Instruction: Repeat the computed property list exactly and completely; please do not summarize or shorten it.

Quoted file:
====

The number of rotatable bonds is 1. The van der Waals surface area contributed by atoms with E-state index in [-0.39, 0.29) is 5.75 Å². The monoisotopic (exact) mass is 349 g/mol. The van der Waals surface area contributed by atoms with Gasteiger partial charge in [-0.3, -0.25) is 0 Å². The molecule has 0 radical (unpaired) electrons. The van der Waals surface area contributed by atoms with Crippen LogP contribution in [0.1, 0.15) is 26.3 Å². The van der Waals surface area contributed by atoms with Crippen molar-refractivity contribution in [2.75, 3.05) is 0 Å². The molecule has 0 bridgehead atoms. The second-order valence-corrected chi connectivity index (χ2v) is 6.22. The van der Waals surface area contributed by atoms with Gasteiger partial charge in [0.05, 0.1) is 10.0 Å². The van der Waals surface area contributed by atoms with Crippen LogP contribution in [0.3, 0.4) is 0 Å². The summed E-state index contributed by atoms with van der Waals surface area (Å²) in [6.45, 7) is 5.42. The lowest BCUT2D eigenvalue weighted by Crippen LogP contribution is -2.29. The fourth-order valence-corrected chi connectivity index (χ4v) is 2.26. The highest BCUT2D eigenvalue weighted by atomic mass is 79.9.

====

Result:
The number of rotatable bonds is 1. The van der Waals surface area contributed by atoms with E-state index in [-0.39, 0.29) is 5.75 Å². The monoisotopic (exact) mass is 349 g/mol. The van der Waals surface area contributed by atoms with Gasteiger partial charge in [-0.3, -0.25) is 0 Å². The molecule has 0 radical (unpaired) electrons. The van der Waals surface area contributed by atoms with Crippen LogP contribution in [0.1, 0.15) is 26.3 Å². The van der Waals surface area contributed by atoms with Crippen molar-refractivity contribution in [2.75, 3.05) is 0 Å². The molecule has 0 bridgehead atoms. The second-order valence-corrected chi connectivity index (χ2v) is 6.22. The van der Waals surface area contributed by atoms with Gasteiger partial charge in [0.05, 0.1) is 10.0 Å². The van der Waals surface area contributed by atoms with Crippen LogP contribution in [0.3, 0.4) is 0 Å². The summed E-state index contributed by atoms with van der Waals surface area (Å²) in [6.45, 7) is 5.42. The lowest BCUT2D eigenvalue weighted by Crippen LogP contribution is -2.29. The fourth-order valence-corrected chi connectivity index (χ4v) is 2.26. The highest BCUT2D eigenvalue weighted by atomic mass is 79.9.